It is the 29th of July 2021. Welcome to the Christian History Almanac brought to you by 1517 at 1517.org, I’m Dan van Voorhis.
Who was St. Olaf and why do so many Lutheran institutions bear his name?
Today I will tell you the story of St. Olaf- the first king of Norway, the patron saint of Norway, and a man often credited with the conversion of Norway to Christianity (although this is only “sort-of” true). Let’s break down the life of this Patron Saint on the anniversary of his canonization, the 29th of July in 1031, this on the anniversary of his death one year prior on this same day at the famed battle of Stiklestad.
Olaf Haraldsson was born in 995 and became a feared pagan Viking warrior in the Baltics and in England. He harassed the always unfortunate English until he took up on the side of the English against the Danes. When the Danes took England Olaf fled to the continent where he was converted to Christianity and was baptized.
On account of a vision, he decided to halt his European raiding tour in order to go back to take up as the king of Norway. By 1016 he had successfully taken back land from the Swedes and the Danes and consolidated power around himself as the first de facto king of Norway.
And so is this when he comes in and converts the kingdom to Christ? Not really, because that had already been done by Olaf Tryggvason. Sort of.
“Be Baptized or Die” was his style of evangelism.
This was not uncommon in Scandinavia and lead to:
- Lots of baptisms and “re-baptisms" based on fear and/or encouraged with gifts
- This also leads to a “top-down” church structure wherein theological decisions were made by the crown and state.
By the 1020s Olaf had been in exile, forced to flee when Canute- the king of England and Denmark took Norway. In 1030 Olaf attempted to get back on the throne by beating a vastly superior Danish army. Olaf claimed he was fighting for, and with Christ. This is strange for a lot of reasons but mostly because the Danish were already Christian.
Olaf died at the battle of Stikelstad (OTD) but in his death, he would become the “saint” the “perpetual king of Norway” and a symbol of unity between the Norwegian state and church. While abroad, all over the world, Norwegians unite behind the image of “St. Olaf” as the symbol of a Nordic, heroic, and historic Christian state.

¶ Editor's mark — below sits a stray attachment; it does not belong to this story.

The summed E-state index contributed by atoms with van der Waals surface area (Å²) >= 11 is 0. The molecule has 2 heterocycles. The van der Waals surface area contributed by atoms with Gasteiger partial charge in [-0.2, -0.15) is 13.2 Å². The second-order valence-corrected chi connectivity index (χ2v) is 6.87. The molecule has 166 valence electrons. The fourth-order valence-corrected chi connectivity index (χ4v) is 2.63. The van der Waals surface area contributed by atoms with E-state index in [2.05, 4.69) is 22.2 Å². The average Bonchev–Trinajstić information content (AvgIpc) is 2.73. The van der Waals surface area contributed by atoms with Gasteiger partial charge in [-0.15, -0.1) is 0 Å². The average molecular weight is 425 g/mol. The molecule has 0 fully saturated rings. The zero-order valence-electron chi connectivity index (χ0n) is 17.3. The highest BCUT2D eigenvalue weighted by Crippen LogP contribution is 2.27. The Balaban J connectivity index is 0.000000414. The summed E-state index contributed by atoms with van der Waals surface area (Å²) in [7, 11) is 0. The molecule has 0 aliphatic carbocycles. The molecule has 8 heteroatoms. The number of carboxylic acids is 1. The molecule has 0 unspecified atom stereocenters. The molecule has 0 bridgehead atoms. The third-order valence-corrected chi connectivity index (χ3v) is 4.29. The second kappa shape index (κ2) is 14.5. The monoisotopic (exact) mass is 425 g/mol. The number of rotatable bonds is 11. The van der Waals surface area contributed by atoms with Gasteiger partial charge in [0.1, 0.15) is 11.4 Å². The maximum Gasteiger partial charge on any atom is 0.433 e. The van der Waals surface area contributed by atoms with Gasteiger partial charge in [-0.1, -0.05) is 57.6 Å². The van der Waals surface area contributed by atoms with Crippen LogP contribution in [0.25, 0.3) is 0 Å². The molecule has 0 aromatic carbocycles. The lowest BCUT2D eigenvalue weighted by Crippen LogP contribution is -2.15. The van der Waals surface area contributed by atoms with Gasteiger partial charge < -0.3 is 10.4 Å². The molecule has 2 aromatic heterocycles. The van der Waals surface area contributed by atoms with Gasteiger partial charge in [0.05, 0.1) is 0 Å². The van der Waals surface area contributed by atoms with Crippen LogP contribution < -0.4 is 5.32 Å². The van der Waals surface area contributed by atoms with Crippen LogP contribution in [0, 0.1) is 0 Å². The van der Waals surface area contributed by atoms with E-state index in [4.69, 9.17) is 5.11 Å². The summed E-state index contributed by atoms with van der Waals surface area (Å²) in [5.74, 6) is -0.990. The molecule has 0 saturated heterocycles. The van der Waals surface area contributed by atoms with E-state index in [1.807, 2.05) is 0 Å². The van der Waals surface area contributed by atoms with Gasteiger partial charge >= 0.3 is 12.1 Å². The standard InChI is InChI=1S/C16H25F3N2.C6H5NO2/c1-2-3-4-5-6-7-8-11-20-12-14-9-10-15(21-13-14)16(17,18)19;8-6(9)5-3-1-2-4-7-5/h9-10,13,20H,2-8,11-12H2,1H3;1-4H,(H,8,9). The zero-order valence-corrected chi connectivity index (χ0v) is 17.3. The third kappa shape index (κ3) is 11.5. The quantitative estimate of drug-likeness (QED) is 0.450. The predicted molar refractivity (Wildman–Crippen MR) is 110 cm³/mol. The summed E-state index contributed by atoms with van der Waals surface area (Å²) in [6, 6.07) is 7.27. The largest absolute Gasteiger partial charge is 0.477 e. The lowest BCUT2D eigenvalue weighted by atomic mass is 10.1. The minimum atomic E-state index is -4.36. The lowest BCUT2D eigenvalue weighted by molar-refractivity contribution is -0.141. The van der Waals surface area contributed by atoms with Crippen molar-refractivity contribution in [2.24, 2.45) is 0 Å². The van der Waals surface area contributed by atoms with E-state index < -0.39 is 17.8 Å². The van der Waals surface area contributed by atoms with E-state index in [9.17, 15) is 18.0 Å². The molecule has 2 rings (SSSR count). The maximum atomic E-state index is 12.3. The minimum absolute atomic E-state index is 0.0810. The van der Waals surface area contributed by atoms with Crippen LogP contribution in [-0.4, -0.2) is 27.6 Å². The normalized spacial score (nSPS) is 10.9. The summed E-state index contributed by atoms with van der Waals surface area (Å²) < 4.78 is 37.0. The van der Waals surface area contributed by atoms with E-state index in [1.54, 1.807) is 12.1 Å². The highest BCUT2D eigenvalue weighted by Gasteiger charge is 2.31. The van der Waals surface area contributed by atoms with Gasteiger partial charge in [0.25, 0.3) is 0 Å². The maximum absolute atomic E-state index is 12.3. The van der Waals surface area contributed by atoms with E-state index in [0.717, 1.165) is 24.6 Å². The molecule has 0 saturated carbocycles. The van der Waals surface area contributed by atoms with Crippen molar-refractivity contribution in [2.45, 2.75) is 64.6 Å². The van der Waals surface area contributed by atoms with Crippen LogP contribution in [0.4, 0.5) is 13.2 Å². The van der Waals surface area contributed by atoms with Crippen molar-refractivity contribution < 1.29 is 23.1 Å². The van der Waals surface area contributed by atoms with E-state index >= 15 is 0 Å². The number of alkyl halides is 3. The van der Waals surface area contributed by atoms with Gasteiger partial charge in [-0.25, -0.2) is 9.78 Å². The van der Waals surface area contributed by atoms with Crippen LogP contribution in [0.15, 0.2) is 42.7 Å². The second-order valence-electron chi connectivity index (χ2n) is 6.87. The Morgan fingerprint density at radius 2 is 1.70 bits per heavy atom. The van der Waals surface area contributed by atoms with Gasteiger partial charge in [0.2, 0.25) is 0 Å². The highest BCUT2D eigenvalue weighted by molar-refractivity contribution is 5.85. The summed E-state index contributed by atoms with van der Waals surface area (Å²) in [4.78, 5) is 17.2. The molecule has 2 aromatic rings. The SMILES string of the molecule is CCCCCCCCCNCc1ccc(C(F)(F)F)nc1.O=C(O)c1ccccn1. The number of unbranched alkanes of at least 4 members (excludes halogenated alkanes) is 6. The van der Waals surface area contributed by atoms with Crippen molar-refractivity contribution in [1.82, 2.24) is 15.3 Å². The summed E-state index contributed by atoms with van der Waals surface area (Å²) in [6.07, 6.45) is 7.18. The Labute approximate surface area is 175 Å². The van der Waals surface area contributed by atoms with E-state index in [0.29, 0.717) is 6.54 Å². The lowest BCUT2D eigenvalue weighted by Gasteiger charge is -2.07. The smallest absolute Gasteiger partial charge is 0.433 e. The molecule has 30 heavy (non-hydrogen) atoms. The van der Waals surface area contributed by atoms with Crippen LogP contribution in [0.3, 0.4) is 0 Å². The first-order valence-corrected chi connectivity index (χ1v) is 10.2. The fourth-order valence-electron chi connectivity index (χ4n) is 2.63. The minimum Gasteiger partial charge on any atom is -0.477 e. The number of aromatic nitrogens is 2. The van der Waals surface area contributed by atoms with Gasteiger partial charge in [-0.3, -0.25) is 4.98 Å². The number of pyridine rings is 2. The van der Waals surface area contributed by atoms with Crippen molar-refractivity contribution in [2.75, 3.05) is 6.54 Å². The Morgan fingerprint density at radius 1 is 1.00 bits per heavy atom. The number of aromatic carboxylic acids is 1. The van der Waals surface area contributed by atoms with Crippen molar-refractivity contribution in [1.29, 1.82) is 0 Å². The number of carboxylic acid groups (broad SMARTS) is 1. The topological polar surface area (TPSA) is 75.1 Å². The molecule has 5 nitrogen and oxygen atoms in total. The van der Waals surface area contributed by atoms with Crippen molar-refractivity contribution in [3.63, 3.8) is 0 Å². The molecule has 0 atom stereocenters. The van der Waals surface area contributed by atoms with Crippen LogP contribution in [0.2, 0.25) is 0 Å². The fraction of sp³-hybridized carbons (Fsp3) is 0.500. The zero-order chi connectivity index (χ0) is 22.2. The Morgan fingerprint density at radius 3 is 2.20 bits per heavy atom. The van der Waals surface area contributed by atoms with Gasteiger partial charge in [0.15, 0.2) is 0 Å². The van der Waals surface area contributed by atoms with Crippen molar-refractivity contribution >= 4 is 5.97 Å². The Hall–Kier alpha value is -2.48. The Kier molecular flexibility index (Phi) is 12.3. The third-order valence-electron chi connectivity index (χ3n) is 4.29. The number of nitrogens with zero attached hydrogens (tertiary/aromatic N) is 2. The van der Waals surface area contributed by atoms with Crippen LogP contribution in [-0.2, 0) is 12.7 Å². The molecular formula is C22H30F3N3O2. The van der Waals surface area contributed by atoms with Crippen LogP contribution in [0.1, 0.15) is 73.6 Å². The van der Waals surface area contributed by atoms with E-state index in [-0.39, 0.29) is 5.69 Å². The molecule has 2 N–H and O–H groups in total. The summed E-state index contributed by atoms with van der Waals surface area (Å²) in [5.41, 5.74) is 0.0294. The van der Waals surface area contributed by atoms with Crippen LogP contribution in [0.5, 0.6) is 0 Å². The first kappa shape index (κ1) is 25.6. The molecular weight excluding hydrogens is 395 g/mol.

It was the maladministration of the Danes and the success of Olaf’s sons that helped to create the image of a benevolent Christian king such that within only one year of his death on this day Olaf would be canonized by the church. He would be the last “western” Saint recognized in the Eastern church and still a “saint” in post-reformation Lutheran and Anglican churches. We remember St. Olaf on this, the anniversary of his death, and then canonization in 1030 and 1031.
The last word for today comes from the first chapter of the Gospel of Mark:
9 In those days Jesus came from Nazareth of Galilee and was baptized by John in the Jordan. 10 And just as he was coming up out of the water, he saw the heavens torn apart and the Spirit descending like a dove on him. 11 And a voice came from heaven, “You are my Son, the Beloved; with you I am well pleased.”
This has been the Christian History Almanac for the 29th of July 2021 brought to you by 1517 at 1517.org.
The show is produced by a man whose favorite Olaf’s include: the snowman, the berzerker, the troll, the count, and Snoopy’s ugly brother. He is Christopher Gillespie.
The show is written and read by Dan van Voorhis.
You can catch us here every day- and remember that the rumors of grace, forgiveness, and the redemption of all things are true…. Everything is going to be ok.